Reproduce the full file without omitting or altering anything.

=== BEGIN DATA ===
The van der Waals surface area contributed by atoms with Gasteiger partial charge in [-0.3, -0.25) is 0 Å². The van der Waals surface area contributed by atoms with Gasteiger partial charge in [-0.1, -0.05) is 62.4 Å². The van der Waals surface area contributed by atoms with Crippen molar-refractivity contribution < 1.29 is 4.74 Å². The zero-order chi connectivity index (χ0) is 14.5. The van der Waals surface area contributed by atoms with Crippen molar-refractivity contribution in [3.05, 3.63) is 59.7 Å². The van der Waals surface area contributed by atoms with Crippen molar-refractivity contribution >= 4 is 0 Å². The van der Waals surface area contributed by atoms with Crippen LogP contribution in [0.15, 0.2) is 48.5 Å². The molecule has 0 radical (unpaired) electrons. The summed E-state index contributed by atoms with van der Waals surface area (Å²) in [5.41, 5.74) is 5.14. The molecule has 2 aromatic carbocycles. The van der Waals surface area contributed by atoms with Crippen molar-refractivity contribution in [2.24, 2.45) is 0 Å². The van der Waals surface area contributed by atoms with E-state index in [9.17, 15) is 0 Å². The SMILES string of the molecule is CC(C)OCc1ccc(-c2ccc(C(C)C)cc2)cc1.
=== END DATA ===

The van der Waals surface area contributed by atoms with Gasteiger partial charge in [-0.3, -0.25) is 0 Å². The van der Waals surface area contributed by atoms with Gasteiger partial charge in [-0.1, -0.05) is 62.4 Å². The van der Waals surface area contributed by atoms with Crippen molar-refractivity contribution < 1.29 is 4.74 Å². The zero-order chi connectivity index (χ0) is 14.5. The van der Waals surface area contributed by atoms with Crippen molar-refractivity contribution in [3.05, 3.63) is 59.7 Å². The van der Waals surface area contributed by atoms with Crippen molar-refractivity contribution >= 4 is 0 Å². The van der Waals surface area contributed by atoms with Crippen LogP contribution in [0.15, 0.2) is 48.5 Å². The molecule has 0 radical (unpaired) electrons. The summed E-state index contributed by atoms with van der Waals surface area (Å²) in [5.41, 5.74) is 5.14. The molecule has 2 aromatic carbocycles. The van der Waals surface area contributed by atoms with Crippen molar-refractivity contribution in [2.24, 2.45) is 0 Å². The van der Waals surface area contributed by atoms with E-state index in [9.17, 15) is 0 Å². The SMILES string of the molecule is CC(C)OCc1ccc(-c2ccc(C(C)C)cc2)cc1.